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Maintaining a Secure Read Zone with a Near-Field Antenna

  • Akansha Sharma
  • Aug 03, 2023
  • RFID
Near-Field Antenna

There are a variety of antennas available in the market for a host of applications. Antennas have different properties and specifications, that make them suitable for different kinds of uses. One such type of antenna is the near-field antenna. These antennas are used to create a secure proximity read zone.

You can find these antennas in Credit/Debit card transaction machines, security identification doors, attendance machines, etc. So, let’s discuss more about maintaining a secure read zone using near-field antennas.

What is an Antenna’s Read Zone?

Before we talk about the read zone of an antenna, let’s first discuss how an antenna works. An antenna is a piece of equipment that is essential for wireless transmission of data. Antennas work by converting electronic signals/electricity into electromagnetic signals and broadcasting them outwards. In an RF system, the antenna receives digital signals from the reader and converts them into electromagnetic radiation (radio Waves) to propagate them wirelessly.

Although radio waves are not destroyed after a certain time, according to the inverse square law, they decrease in energy as it travels further and expands. When dealing with radio communication, the signal only remains viable enough to a certain distance, after which it isn’t strong enough to carry data back successfully using backscattering. This is known as an Antenna’s Read Zone; the area where the antenna can successfully communicate with the RFID tag.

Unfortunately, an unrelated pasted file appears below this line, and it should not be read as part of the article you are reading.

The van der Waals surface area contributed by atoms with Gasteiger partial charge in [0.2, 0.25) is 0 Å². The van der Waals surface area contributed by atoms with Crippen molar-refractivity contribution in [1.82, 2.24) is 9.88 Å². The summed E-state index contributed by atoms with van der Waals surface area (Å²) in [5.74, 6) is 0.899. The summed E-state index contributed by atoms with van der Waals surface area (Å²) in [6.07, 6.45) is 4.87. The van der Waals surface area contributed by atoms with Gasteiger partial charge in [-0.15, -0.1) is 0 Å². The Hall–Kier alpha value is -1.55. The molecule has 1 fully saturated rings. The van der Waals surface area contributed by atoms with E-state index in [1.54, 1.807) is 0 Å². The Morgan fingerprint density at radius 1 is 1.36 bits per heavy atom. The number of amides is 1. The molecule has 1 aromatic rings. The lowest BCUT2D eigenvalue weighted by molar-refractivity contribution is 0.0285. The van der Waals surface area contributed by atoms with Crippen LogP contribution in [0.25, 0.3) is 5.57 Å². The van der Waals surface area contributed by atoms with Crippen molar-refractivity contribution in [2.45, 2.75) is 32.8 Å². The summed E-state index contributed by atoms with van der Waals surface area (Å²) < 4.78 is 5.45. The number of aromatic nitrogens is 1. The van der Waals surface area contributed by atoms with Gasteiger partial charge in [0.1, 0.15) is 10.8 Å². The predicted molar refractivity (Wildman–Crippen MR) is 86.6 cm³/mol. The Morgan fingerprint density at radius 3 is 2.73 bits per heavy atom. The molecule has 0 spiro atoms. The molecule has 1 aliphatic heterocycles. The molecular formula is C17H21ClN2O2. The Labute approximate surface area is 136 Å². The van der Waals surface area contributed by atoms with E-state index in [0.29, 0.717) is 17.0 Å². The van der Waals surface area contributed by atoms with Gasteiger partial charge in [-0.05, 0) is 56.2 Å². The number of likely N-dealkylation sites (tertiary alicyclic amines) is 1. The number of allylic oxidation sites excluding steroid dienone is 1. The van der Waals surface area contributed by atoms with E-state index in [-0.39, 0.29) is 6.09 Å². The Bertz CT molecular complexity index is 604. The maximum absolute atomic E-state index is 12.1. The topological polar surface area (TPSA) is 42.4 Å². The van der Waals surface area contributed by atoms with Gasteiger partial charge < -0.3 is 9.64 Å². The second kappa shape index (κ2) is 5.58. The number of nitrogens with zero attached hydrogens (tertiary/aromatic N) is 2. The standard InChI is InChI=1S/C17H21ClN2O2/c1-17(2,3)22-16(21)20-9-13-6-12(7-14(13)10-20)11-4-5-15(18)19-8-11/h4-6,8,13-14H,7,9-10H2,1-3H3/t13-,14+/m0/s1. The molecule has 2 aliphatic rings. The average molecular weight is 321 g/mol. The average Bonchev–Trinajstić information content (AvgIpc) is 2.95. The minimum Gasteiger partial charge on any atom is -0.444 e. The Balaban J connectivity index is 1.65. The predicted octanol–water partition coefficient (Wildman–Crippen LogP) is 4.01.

Read zones are not like a symmetrical circle or sphere, in practical terms, antennas propagate signals in a curved shape along a specific field of view. In an average RFID communication zone, there are two separate zones/areas of the antenna’s broadcasting field. These are known as a near-field zone, and a far-field zone. 

(A). Near-Field Zone

The Near-Field zone refers to the initial area of the broadcast, where the signals are the strongest, and where the tags can communicate using inductive coupling. In most RF systems, this zone is generally extended to a couple of centimeters from the antenna. The signals in this zone are powerful enough that they can induce an electric charge in the tag using electromagnetic induction. 

(B). Far Field Zone

On the other hand, the interrogation zone after the near-field zone ends is called the far-field zone. In this zone, the signals are not strong enough to induce electricity in a tag. Therefore, tags in this area utilized radio backscattering to communicate with the reader.

Why Do Some Users Prefer a Close Proximity Read Zone?

Most business operations require the use of both types of read zones, as they both fulfill different applications. For example, in order to program a tag’s chip, you need to keep it in the near-field zone as you need to energize the tag to rewrite the memory. However, due to the limited range of NFC antennas, for tracking purposes, most users rely on far-field antennas.

Near-Field antennas are extremely popular in applications like access control, contactless transaction, tag reprogramming, etc. There is also one additional benefit of using near-field read zones. This is the fact that they provide good security against data capture or communication interception by a third party. As the near field is too small, any unauthorized personnel will need to be in extreme proximity to the tag and antenna to intercept the communication.

How to Create a Close Proximity Read Zone?